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Broad Sound Channel Inner Range Lights
Spectacle Island, Boston Harbor, Massachusetts
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History
© Jeremy D'Entremont. Do not reproduce any part of this website without permission of the author.

This island serves the mariner more than any other location in the inner harbor, because it contains two lighthouses, called range lights. These safeguard the steamers coming up the harbor, for no pilot feels safe until he sees the two range lights combined into one, then steers his ship direct toward this mark.

                                             -- Patrick J. Connelly, Islands of Boston Harbor, 1932.

A pair of range lights had already been established on Spectacle Island, in Boston's inner harbor, in 1897. The addition of a second pair of range lights made Spectacle Island home to four working lighthouses, which was certainly unusual for an island of about 97 acres. The 1897 lights were discontinued in 1913.

In 1902, pairs of range lights were authorized for the harbor both on Lovell's Island and Spectacle Island. $13,000 was appropriated for the Spectacle Island beacons, and they were built in the spring of 1903 and first lighted on April 10 of that year.


Broad Sound Channel Inner Range Lights in the early 1900s

The 1903 lights on Spectacle Island were called the Broad Sound Channel Inner Range Lights. The new lighthouses were located very close to the 1897 range lights on the northeast part of the island. The two wooden towers were 337 feet apart, and they both held fourth-order Fresnel lenses manufactured by the Chance Brothers in Birmingham, England.

The front light was 53 feet above the water and flashed white every five seconds. The rear light was 70 feet above the water and displayed a fixed red light, produced by a red chimney over the lens. The towers were painted red initially, but the 1904 report of the Lighthouse Board reported that the color had been changed to white.

old photo of lighthouses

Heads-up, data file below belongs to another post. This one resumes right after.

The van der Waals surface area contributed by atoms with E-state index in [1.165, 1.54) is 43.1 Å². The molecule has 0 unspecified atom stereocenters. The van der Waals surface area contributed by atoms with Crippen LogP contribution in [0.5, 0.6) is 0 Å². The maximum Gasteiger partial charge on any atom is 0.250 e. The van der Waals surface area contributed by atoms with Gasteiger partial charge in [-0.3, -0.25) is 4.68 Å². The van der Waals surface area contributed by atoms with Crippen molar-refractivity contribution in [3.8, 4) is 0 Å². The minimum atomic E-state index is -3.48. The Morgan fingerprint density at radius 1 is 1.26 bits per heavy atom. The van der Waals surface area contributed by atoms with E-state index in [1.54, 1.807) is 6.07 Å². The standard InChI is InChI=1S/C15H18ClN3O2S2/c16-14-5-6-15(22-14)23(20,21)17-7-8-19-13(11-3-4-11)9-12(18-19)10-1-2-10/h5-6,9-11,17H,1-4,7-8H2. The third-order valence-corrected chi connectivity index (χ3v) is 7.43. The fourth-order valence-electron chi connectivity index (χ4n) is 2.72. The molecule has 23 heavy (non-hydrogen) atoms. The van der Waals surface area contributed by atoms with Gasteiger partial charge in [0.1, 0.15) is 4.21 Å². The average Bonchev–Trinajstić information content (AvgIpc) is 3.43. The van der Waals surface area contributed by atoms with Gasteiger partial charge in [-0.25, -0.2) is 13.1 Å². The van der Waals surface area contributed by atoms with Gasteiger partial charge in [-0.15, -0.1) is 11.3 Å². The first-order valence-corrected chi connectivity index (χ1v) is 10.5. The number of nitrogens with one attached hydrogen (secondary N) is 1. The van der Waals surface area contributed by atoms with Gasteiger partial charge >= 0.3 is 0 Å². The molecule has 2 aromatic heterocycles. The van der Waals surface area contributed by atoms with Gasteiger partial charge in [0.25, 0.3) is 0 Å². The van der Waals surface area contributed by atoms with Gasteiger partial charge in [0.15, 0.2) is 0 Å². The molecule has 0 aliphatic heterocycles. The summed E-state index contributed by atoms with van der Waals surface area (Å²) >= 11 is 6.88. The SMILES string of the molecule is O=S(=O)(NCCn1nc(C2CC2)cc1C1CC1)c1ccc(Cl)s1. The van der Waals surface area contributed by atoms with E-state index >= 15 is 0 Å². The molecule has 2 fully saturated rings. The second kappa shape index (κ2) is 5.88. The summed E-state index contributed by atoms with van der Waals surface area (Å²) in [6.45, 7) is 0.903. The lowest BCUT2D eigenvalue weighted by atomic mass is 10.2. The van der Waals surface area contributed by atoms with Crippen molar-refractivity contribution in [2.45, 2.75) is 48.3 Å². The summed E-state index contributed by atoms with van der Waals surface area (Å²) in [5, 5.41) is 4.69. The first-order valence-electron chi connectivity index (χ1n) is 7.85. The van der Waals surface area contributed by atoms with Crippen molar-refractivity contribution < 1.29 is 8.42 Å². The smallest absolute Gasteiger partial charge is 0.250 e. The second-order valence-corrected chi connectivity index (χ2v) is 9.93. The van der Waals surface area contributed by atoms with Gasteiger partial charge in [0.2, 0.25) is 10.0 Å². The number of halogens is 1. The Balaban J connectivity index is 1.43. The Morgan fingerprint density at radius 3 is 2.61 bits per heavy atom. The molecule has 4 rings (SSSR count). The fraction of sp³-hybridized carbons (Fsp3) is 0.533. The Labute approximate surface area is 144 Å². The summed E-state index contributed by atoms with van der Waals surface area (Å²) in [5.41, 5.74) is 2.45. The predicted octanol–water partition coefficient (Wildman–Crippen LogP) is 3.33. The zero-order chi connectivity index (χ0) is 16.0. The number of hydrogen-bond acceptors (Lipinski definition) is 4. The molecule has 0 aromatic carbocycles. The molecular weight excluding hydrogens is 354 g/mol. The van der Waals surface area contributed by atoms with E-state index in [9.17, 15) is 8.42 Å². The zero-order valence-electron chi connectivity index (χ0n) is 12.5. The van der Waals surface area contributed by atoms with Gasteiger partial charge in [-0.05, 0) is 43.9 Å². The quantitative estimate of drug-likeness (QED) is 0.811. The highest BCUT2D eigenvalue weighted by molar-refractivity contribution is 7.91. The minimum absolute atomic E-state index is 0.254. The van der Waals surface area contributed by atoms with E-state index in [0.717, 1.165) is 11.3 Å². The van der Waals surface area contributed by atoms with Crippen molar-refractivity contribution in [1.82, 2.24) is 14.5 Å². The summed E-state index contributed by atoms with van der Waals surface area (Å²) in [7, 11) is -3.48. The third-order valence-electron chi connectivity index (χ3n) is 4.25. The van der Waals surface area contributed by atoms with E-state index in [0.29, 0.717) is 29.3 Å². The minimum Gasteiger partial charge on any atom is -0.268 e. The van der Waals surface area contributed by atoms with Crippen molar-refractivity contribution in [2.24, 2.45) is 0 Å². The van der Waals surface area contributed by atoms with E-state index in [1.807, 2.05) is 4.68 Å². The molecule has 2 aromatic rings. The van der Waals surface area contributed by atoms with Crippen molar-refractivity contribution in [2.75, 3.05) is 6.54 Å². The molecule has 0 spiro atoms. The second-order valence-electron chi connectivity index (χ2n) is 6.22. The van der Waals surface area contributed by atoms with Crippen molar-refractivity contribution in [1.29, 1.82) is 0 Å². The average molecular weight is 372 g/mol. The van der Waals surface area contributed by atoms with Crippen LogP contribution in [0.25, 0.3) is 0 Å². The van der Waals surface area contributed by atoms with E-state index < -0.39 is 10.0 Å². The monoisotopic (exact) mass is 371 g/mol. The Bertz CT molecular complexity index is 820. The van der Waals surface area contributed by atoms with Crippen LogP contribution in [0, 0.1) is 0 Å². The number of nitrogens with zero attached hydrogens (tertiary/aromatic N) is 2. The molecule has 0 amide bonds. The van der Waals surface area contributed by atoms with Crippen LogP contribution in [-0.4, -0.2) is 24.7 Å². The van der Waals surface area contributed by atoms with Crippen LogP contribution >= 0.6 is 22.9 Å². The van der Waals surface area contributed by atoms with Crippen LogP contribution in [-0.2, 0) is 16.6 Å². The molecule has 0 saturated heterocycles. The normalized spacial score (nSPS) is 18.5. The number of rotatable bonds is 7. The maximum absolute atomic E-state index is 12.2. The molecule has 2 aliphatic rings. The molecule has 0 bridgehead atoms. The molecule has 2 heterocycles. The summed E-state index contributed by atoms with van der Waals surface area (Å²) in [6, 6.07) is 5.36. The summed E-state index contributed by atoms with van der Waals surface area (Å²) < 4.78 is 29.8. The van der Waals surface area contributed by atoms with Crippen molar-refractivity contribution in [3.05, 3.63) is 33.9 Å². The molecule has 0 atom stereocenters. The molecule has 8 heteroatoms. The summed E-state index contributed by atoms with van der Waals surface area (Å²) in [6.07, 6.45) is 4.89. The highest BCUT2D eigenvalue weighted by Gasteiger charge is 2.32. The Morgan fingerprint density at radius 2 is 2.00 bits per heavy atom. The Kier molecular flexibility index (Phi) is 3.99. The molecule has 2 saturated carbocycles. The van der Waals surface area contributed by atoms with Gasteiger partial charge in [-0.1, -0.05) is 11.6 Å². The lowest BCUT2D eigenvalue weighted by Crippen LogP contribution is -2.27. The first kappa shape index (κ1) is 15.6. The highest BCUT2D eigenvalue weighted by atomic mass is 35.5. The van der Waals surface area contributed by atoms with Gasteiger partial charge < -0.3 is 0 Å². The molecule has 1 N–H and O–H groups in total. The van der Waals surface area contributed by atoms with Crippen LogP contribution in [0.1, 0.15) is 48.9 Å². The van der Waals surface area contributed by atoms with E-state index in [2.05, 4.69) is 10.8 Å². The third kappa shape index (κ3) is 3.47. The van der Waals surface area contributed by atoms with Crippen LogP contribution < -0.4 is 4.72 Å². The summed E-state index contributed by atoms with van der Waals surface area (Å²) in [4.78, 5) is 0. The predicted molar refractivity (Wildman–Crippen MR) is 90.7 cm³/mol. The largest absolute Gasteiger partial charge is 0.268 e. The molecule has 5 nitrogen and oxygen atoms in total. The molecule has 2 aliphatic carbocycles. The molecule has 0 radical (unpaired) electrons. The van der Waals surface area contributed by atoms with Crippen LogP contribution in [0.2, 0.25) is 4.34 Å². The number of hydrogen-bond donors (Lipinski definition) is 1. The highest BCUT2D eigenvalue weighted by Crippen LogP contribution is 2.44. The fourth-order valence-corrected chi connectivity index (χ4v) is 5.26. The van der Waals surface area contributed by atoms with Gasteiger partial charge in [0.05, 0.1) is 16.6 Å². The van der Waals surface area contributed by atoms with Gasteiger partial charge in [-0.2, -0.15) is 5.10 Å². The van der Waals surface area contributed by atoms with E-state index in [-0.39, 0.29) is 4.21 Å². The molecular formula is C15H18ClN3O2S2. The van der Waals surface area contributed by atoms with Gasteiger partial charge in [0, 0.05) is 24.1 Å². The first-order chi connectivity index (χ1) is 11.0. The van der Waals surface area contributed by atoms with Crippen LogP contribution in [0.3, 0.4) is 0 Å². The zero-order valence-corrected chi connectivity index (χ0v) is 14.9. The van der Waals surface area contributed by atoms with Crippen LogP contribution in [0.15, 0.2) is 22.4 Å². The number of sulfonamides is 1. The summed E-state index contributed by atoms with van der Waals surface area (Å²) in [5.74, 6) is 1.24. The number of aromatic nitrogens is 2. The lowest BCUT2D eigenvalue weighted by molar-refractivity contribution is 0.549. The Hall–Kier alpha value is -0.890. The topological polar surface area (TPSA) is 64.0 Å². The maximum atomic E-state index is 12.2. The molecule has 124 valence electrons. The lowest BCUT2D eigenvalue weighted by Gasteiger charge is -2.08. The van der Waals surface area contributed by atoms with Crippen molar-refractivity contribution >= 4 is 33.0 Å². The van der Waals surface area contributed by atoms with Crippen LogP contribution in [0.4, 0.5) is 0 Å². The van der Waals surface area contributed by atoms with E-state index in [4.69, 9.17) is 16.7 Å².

From the collection of Edward Rowe Snow, courtesy of Dorothy Bicknell
A new wood-frame, six-room keeper’s house was erected for the Broad Sound Channel Inner Range Lights, 65 feet from the rear tower. Photographs from the time show two keepers’ houses for the two pairs of range lights, and payroll records indicate that, for a time, there was a principal keeper and an assistant keeper caring for the four lights.

The two wooden towers were 337 feet apart, and they both held fourth-order Fresnel lenses manufactured by Chance Brothers in Birmingham, England. The front light was 53 feet above the water and flashed white every five seconds. The rear light was 70 feet above the water and displayed a fixed red light, produced by a red chimney over the lens. 

The towers were apparently painted red initially; the 1904 report of the Lighthouse Board reported that the color had been changed from red to white.

A 1909 inspection revealed that the water collected in the 2,000 gallon cistern, located in the cellar of the keeper's house, was unsatisfactory due to the high amount of smoke from the rendering plant on the island. The inspector recommended frequent cleaning of the cistern.

John Lelan Hart became keeper in 1926. When he retired in 1938 at age 68, Hart said that although he had spent his life on the sea or near it, he had "never really enjoyed it."

According to historian Edward Rowe Snow, the last keeper at Spectacle Island was said to have been murdered at the outbreak of World War II. Snow also stated that six murders had taken place on or close to Spectacle Island, including the sensational murder of heiress Lynn Kauffman, who washed ashore on the island in 1959.

The Broad Sound Channel Inner Range Lights were deactivated in the 1950s.

photo of keeper and his wife

John Lelan Hart and his wife on the occasion of his retirement in 1938. From the collection of Edward Rowe Snow, courtesy of Dorothy Bicknell

lighthouses and keeper's house

two lighthouse towers and keeper's house

The above two views show the Broad Sound Channel Range Light Station in October 1946, courtesy of Dorothy Bicknell

Spectacle Island is now jointly owned by the City of Boston and the Massachusetts Department of Conservation and Recreation. The Island Alliance and National Park Service assist with the management of the island. The island’s basic shape has once again been modified in recent years using dirt from Boston’s massive “Big Dig” project, a restructuring of the city’s highway system. The island has a visitor center, two sandy beaches, a café, and a marina. There are five miles of walking trails, with and a panoramic view from the island’s 157-foot- high summit.


Keepers: 

(This list is a work in progress. If you have any information on the keepers of this lighthouse, I'd love to hear from you. You can email me at nelights@gmail.com. Anyone copying this list onto another web site does so at their own risk, as the list is always subject to updates and corrections.)
Winfield Creed (c. 1906-1926), John Lelan Hart (1926-1938), ? Jaspers (c. 1941).

Last updated 1/30/11

© Jeremy D'Entremont. Do not reproduce any part of this website without permission of the author.

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